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Sandy: Before & After, Gas Lines And Booze Bans

Nyack, Nov 2 — Schools are still closed and over 1800 people in the Nyacks are still without power. But the lights have returned on Main Street and bar owners commemorated the event by storming Village Hall on Thursday to protest a temporary emergency ban on serving alcohol. Maybe this is the new normal.

If you are displaced and want to find out if the power is back on where you live, visit the O&R Electrical Outage Status page. If you can enter either your home phone number or your account number, they can tell you if you have power.

On Tuesday, 5600 homes were without power in Nyack, Upper Nyack and South Nyack. As of Thurs night, that count had been reduced to 1884. O&R says they have restored power to 72,000 customers in their service area as of 10p Thurs leaving 63,000 Rockland County residents still in the dark. The utility says they have repaired most of the damaged components of their infrastructure, including  17 de-energized substations, 22 of its 27 damaged transmission lines, and 40 of its 101 downed distribution circuits. It’s work O&R says is important because other repairs cannot be completed without re-energizing these substations.

On Thursday Nyack amended its “ban booze” to let restaurants serve alcohol until 10p. The alcohol prohibition was instated on Wed to give the Orangetown Police some flexibility in policing the community during the power outage instead of being tied down on Main Street to deter to bad bar patron behavior. The amended policy is designed to encourage restaurant dining while discouraging late night intoxication, which officials say is especially dangerous on dark streets without working traffic lights.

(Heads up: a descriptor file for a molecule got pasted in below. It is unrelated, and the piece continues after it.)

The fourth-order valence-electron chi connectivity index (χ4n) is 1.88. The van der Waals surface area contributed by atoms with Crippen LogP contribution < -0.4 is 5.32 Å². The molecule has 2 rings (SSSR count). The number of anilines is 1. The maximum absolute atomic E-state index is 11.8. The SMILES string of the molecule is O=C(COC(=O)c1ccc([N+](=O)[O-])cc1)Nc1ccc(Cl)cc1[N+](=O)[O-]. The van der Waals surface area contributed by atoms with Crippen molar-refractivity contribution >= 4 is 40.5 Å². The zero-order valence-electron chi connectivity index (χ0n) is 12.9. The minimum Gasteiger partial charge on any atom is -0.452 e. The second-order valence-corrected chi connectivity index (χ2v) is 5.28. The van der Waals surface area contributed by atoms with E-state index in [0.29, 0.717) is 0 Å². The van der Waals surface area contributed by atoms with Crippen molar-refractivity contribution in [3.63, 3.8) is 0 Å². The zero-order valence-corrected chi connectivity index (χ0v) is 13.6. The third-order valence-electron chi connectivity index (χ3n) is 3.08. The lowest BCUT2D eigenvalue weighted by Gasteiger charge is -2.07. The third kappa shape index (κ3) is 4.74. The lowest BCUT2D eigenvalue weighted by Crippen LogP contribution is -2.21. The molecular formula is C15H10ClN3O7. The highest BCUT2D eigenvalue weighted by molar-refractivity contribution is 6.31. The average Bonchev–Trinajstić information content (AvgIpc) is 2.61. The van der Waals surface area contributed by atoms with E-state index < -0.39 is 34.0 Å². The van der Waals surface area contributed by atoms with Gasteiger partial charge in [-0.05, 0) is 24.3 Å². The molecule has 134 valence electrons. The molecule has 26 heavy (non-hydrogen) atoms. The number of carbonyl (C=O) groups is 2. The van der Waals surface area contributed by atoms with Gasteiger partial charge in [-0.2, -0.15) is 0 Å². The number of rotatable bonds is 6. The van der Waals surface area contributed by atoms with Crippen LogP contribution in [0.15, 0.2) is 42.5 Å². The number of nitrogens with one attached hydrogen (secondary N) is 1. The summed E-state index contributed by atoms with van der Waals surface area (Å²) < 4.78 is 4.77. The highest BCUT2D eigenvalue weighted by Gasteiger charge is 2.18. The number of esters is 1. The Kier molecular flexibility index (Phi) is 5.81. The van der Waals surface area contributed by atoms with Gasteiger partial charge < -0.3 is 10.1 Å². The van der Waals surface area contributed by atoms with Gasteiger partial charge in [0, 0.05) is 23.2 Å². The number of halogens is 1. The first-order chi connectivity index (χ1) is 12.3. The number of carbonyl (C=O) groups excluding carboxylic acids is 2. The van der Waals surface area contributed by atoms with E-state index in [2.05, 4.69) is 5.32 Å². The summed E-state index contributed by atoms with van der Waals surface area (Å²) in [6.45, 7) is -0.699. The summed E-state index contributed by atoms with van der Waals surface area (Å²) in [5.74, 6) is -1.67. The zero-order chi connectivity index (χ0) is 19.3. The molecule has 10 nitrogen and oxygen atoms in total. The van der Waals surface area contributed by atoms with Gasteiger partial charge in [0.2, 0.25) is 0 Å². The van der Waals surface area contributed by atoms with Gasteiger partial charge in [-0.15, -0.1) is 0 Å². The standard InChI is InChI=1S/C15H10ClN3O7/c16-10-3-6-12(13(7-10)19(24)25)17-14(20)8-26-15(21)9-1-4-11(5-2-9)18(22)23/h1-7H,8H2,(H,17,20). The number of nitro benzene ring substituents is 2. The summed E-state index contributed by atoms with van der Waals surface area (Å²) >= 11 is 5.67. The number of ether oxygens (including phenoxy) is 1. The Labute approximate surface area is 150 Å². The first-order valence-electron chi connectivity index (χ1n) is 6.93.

And if your are old enough to remember the Arab Oil Embargo, you can be forgiven for doing a double take at the long lines at the gas pumps in NY and NJ. In addition to disturbing supply lines and refinery operations in the aftermath of Hurricane Sandy, many stations couldn’t pump gas without electricity creating shortages — and whoppingly long wait times at many stations in NY and NJ. When will things get back to normal? Experts say it might take up to another week.

Before and After: The Boathouse At Nyack Marina

Before and After: Hook Mountain Boat Club


Ali Perretz is a local artist, photographer and Nyack resident. “I photograph Nyack constantly, in all different types of weather and times of day. It’s so sad to see so much of the beautiful town I love so much get destroyed by this outrageous storm,” she says. Perretz took at the ‘after’ photos on Tuesday and Wednesday. “The Hudson River looked more like the Atlantic Ocean on Monday and Tuesday, I’ve never seen anything like it. My heart goes out to those who lost their property or in the worst cases, loved ones,” she says.  ©2012 Alissa Perretz




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